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Fears About Microsoft Return, in Mexico

timothy posted more than 12 years ago | from the but-what-is-that-in-pesos dept.

Microsoft 238

Z` points to this New York Times article, which begins: "While Bill Gates, chairman of Microsoft, defended the company against charges of monopolistic practices before Congress this week, legislators in Mexico City prepared their own attack against a new agreement by Microsoft and the Mexican government that could drive millions of new Internet users into Microsoft's waiting arms by the end of the year."

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looks like it may be just the start.. (2)

56ker (566853) | more than 12 years ago | (#3424155)

of foreign countries taking Microsoft to task now that the US DoJ has led the way.

Re:looks like it may be just the start.. (3, Funny)

linzeal (197905) | more than 12 years ago | (#3424158)

This may actually be the crux that forges international anti-trust laws, congrats microsoft for innovating justice (lol).

Re:looks like it may be just the start.. (4, Insightful)

sweet reason (16681) | more than 12 years ago | (#3424159)

...foreign countries taking Microsoft to task now that the US DoJ has led the way.

i hope they do it with more backbone than the DoJ showed.

Re:looks like it may be just the start.. (1)

brocheck (59415) | more than 12 years ago | (#3424224)

They almost certainly will. The US is reluctant to come down hard on a US company, because we like to protect our interests.<p>However, other countries like to protect their interests and their budding industries as well, and may not look too kindly on a Monopolistic corporation from America destroying local competition.

Re:looks like it may be just the start.. (-1, Troll)

Anonymous Coward | more than 12 years ago | (#3424245)

  • Fuckwit.Learn.to.use.the&n bsp;.HTML.formatted.checkbox..Yo u.are.sooooo.retarded.

Re:looks like it may be just the start.. (1)

digitalunity (19107) | more than 12 years ago | (#3424253)

You have to think about this from a political standpoint as well. Who has the most to lose from Microsoft's restraining? The United States of America economy. The US government must protect the economy from the backlash that follows with the DoJ settlement. Microsoft is financially a *huge* company. Other countries will care far less about Microsoft because they have no agenda with economy. The american economy does very much affect everyone elses, but it's a less direct relationship when it comes to this corporation. The mexican govt. couldn't give two shits about Microsoft, they just don't want their hands tied together sitting in a corner like the rest of the Microsofts pawn^h^h^h^h customers.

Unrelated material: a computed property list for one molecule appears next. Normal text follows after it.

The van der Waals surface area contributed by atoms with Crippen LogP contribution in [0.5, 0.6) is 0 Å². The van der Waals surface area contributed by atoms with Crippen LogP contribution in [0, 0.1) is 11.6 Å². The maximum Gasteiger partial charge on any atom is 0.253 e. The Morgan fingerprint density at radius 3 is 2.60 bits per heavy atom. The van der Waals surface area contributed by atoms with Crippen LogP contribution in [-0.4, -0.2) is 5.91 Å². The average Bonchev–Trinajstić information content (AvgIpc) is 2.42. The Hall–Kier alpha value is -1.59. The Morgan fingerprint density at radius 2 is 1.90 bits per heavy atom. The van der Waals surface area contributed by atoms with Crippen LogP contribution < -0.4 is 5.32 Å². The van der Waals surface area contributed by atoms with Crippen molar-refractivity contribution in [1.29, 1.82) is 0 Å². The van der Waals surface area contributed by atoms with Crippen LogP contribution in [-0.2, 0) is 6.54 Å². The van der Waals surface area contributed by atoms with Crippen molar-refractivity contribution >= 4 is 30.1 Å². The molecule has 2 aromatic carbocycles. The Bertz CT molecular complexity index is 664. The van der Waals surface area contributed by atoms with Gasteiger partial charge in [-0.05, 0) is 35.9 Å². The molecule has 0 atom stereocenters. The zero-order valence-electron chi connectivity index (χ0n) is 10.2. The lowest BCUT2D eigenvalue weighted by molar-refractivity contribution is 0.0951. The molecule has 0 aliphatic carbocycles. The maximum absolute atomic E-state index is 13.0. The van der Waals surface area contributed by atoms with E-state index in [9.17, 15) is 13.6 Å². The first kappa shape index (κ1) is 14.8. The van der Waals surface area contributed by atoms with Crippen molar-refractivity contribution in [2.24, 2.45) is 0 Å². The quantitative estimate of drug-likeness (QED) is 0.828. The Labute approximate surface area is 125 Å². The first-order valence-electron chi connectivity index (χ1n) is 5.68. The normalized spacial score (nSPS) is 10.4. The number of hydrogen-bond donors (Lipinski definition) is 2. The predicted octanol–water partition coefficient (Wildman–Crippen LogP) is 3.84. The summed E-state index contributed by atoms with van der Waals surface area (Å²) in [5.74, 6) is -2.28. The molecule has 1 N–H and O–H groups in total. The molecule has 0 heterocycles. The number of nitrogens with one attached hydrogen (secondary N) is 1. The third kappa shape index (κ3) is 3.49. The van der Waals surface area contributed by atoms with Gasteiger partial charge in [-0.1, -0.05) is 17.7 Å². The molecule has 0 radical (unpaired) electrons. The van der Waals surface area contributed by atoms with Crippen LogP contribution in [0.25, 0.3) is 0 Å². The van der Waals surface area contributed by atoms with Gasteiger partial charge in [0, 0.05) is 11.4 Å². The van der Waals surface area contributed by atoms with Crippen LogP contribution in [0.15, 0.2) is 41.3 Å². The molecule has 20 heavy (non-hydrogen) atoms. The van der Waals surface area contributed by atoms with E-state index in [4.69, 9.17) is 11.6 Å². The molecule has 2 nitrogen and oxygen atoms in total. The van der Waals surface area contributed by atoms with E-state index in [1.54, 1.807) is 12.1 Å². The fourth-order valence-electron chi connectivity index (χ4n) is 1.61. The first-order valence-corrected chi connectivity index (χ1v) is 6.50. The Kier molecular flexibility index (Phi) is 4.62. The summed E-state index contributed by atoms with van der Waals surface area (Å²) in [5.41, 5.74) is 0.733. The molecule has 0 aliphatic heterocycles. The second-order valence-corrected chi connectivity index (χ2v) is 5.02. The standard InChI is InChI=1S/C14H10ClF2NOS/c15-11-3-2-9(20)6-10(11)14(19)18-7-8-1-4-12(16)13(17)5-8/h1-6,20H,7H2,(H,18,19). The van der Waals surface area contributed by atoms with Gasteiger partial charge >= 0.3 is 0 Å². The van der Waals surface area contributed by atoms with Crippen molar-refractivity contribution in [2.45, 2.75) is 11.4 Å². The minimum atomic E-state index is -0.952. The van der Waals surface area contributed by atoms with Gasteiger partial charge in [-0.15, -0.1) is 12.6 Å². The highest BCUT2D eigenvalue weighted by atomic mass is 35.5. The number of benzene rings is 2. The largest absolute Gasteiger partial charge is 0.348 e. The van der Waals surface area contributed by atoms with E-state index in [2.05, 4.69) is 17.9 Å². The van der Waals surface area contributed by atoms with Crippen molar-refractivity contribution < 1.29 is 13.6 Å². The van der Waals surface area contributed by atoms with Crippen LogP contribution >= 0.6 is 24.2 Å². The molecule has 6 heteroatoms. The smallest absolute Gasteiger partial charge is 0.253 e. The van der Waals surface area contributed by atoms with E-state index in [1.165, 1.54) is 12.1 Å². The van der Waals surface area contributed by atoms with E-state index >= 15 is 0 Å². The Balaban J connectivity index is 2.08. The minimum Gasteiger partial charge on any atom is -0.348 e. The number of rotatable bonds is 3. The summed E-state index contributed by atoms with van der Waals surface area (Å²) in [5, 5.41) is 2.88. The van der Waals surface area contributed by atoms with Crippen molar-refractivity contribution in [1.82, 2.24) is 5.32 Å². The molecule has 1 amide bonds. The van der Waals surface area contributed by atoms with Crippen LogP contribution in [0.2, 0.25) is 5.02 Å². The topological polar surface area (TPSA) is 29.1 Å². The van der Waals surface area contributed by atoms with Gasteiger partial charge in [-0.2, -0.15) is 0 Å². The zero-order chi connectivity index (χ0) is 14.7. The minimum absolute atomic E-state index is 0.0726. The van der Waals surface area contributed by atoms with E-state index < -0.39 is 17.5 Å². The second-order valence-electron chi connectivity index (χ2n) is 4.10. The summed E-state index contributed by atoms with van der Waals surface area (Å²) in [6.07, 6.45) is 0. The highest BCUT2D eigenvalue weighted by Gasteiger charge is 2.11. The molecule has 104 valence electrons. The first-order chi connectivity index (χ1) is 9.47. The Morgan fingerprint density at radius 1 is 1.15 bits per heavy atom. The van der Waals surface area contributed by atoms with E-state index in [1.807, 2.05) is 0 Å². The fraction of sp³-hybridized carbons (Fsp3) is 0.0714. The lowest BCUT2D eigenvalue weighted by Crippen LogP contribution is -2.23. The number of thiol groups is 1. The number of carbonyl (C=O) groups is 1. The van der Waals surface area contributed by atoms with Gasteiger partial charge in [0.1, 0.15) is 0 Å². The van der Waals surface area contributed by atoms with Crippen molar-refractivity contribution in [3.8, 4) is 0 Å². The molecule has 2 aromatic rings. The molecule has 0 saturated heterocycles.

Whoever said 'There's no press like bad press' was wrong. Bad press has got to suck for them. Slashdot is a forum for geeks, but when I see this shit on my local news broadcast, they really fucked up.

Maybe they should just slow down for a while, let this blow over?

Re:looks like it may be just the start.. (3, Informative)

Reziac (43301) | more than 12 years ago | (#3424497)

Mexican justice tends to be somewhat more draconian than U.S. justice. If M$ pulls anything illegal while M$ personnel are in reach, said personnel could find themselves chucked into prison for some indeterminate period, and a judicial system that runs on, um, grease can be quite immune to any external influence it feels an urge to ignore.

Re:looks like it may be just the start.. (1)

Krapangor (533950) | more than 12 years ago | (#3424186)

Maybe but what countries ?
If you are honest, you must admit that Mexico et al are pisspot 3rd world countries.
In more developed countries MS will have much more difficulties. E.g. the anti-monopoly commissar Ponti of the European Union is well know to crush any competition-disabling behavior and has the guts to challenge any company, no matter the size. And high-level software development goes on in higher developed countries, so these are important for the future of MS and the internet.

Start? Welcome to the world... (2)

leonbrooks (8043) | more than 12 years ago | (#3424490)

Maybe but what countries?

China (one billion). India (800 million). Russia (some hundreds of millions). Indonesia. Thailand. Korea. Phillipines (typical `pisspot' country, that, roughly the same population as the USA). Germany. France. Italy. Sooner or later, it starts to add up. (-:

Redneck detected! You can fit seven of Texas in our backyard. The shire of Meekatharra is larger than Texas. Jindalee OTH radar can watch planes taking off and landing in Los Angeles from here. What we don't have is enough resources to bury Sydney under warships.

There's more to the world than the USA.

Good morning! (-1, Offtopic)

Anonymous Coward | more than 12 years ago | (#3424162)

First first post!

FIRST POST! (-1, Offtopic)

Anonymous Coward | more than 12 years ago | (#3424164)

FIRST POST! No... really. I find that this whole thing, M$ moveing its interests to '3rd world contries' just further proof of their monopolistic behavior... To the point we must ask... when will it stop?

-If you build it, it can fall...

Similar situation already (2, Troll)

CmdrTaco (editor) (564483) | more than 12 years ago | (#3424174)